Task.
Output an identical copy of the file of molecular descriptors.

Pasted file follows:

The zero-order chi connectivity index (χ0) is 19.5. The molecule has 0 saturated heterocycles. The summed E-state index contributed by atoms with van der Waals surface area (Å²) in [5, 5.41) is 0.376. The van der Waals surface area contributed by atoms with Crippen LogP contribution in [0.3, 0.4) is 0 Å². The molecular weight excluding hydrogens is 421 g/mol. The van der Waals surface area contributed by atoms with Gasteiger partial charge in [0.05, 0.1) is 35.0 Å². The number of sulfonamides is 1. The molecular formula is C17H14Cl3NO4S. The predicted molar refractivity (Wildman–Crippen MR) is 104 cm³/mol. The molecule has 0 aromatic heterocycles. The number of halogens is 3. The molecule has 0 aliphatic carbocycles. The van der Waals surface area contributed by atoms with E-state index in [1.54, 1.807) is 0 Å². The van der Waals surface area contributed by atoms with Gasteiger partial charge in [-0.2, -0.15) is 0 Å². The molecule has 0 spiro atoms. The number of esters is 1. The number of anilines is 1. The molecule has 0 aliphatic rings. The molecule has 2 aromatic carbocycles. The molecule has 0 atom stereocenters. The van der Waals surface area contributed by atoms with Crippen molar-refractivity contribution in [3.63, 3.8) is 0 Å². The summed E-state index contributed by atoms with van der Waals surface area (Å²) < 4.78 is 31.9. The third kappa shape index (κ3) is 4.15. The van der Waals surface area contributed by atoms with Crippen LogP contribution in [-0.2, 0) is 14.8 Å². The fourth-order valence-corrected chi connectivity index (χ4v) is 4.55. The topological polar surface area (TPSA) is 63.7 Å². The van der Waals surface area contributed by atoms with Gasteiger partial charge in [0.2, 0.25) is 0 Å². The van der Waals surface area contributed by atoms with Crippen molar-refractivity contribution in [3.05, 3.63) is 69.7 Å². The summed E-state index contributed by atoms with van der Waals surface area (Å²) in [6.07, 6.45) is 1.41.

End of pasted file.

The zero-order chi connectivity index (χ0) is 19.5. The molecule has 0 saturated heterocycles. The summed E-state index contributed by atoms with van der Waals surface area (Å²) in [5, 5.41) is 0.376. The van der Waals surface area contributed by atoms with Crippen LogP contribution in [0.3, 0.4) is 0 Å². The molecular weight excluding hydrogens is 421 g/mol. The van der Waals surface area contributed by atoms with Gasteiger partial charge in [0.05, 0.1) is 35.0 Å². The number of sulfonamides is 1. The molecular formula is C17H14Cl3NO4S. The predicted molar refractivity (Wildman–Crippen MR) is 104 cm³/mol. The molecule has 0 aromatic heterocycles. The number of halogens is 3. The molecule has 0 aliphatic carbocycles. The van der Waals surface area contributed by atoms with E-state index in [1.54, 1.807) is 0 Å². The van der Waals surface area contributed by atoms with Gasteiger partial charge in [-0.2, -0.15) is 0 Å². The molecule has 0 spiro atoms. The number of esters is 1. The number of anilines is 1. The molecule has 0 aliphatic rings. The molecule has 2 aromatic carbocycles. The molecule has 0 atom stereocenters. The van der Waals surface area contributed by atoms with Crippen molar-refractivity contribution in [3.63, 3.8) is 0 Å². The summed E-state index contributed by atoms with van der Waals surface area (Å²) < 4.78 is 31.9. The third kappa shape index (κ3) is 4.15. The van der Waals surface area contributed by atoms with Crippen LogP contribution in [-0.2, 0) is 14.8 Å². The fourth-order valence-corrected chi connectivity index (χ4v) is 4.55. The topological polar surface area (TPSA) is 63.7 Å². The van der Waals surface area contributed by atoms with Gasteiger partial charge in [0.2, 0.25) is 0 Å². The van der Waals surface area contributed by atoms with Crippen molar-refractivity contribution in [3.05, 3.63) is 69.7 Å². The summed E-state index contributed by atoms with van der Waals surface area (Å²) in [6.07, 6.45) is 1.41.